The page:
Roberto Baldwin was a reporter for The Next Web in San Francisco between April 2014 and March 2015. Roberto Baldwin was a reporter for The Next Web in San Francisco between April 2014 and March 2015.
Facebook Groups are a great way interact with people that share the same interest. With a digital population of 1.28 billion active monthly users, creating and maintaining a healthy group of like minded individuals seems like it should be simple. It can be if you follow use data culled from nearly 500,000 groups.
In 2013 Facebook and Carnegie Mellon University conducted research (PDF link) on nearly half a million Facebook Groups for three months to see what makes a Facebook group thrive. During the study 57 percent of the groups died (no longer posting updates). Don’t let your group disappear, use the data from Facebook’s study to keep your group alive.
The least surprising piece of information is that a group needs a founder dedicated to it and its focus right from the start. According to the study, “in the first week, groups where founders created new content most frequently were 19 percent more likely to survive.” Plus, when the group is being created it’s important to fill out all the group information, add a logo and cover photo. The study found that a group was 36 percent more likely to survive with all these elements filled out and ready to go at launch.
Once the group is up and running, for better engagement, add images or artwork to posts. A stunning piece of art is more likely to grab a group member’s attention than a pithy piece of text. Remember you’re battling the Facebook algorithms, you need to stand out.
But as a group grows, it’s important for the founder to step back and not only enlist others to post to the site, but to expand the group beyond the founder’s circle of friends. According to the research, groups that had more than one founder administrating the group and posting updates was 25 percent more likely to survive. The other administrators could be friends, but it’s important to grow a group beyond your BFFs.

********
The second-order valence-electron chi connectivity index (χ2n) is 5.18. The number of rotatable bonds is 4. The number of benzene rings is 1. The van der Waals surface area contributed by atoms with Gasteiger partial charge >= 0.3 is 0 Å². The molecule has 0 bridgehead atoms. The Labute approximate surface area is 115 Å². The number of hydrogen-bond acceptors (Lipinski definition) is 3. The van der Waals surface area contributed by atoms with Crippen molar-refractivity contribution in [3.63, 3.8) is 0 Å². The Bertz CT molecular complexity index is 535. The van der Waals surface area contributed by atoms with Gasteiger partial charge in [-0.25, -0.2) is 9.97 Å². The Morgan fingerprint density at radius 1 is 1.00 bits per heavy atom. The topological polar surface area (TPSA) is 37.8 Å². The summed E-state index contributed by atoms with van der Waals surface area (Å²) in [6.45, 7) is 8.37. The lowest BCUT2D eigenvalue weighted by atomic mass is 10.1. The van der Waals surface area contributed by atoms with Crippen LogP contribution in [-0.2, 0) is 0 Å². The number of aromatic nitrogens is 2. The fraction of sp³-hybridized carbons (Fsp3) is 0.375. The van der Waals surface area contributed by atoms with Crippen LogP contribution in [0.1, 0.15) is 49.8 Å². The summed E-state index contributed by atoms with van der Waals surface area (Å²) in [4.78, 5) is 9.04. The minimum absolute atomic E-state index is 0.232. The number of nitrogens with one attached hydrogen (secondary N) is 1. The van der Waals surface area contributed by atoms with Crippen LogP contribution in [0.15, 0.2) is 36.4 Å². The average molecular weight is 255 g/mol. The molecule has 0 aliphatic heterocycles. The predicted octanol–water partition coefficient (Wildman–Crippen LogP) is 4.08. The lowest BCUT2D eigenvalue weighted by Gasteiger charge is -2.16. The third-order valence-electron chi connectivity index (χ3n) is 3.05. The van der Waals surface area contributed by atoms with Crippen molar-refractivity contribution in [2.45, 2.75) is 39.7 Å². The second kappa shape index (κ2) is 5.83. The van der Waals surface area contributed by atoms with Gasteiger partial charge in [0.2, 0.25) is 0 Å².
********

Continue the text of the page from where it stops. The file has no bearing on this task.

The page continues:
When a founder is friends with all the members of a group, it’s 25 percent less likely to survive than if the founder is friends with fewer than 70 percent of a groups members. Be sure to remind members to invite their friends and their friends and so on. This goes back to adding photos to your posts. If your members share those posts to their friends, you might lure in new members.
But seriously, it’s really important to get those other members to invite their friends. Founders that invited at least 90 percent of a group’s members was 25 percent less likely to make it than if they only invited fewer that 70 percent of a groups members.
The TL;DR of the study is this: Invite your friends, but then have them invite their friends. Make sure the group details are completely filled out and you have a cover photo a logo, and when posting content, use photos or artwork.
But most important, spread the admin love around the group. Running a group alone will not only burn you out, it’ll also cause your group to flame out. Promote trusted members to post to the group. You’ll be happier and your group will be better because of it.
➤ The Role of Founders in Building Online Groups [Facebook and Carnegie Mellon University]
See also: Did you know? Facebook has different notification icons depending on your location.
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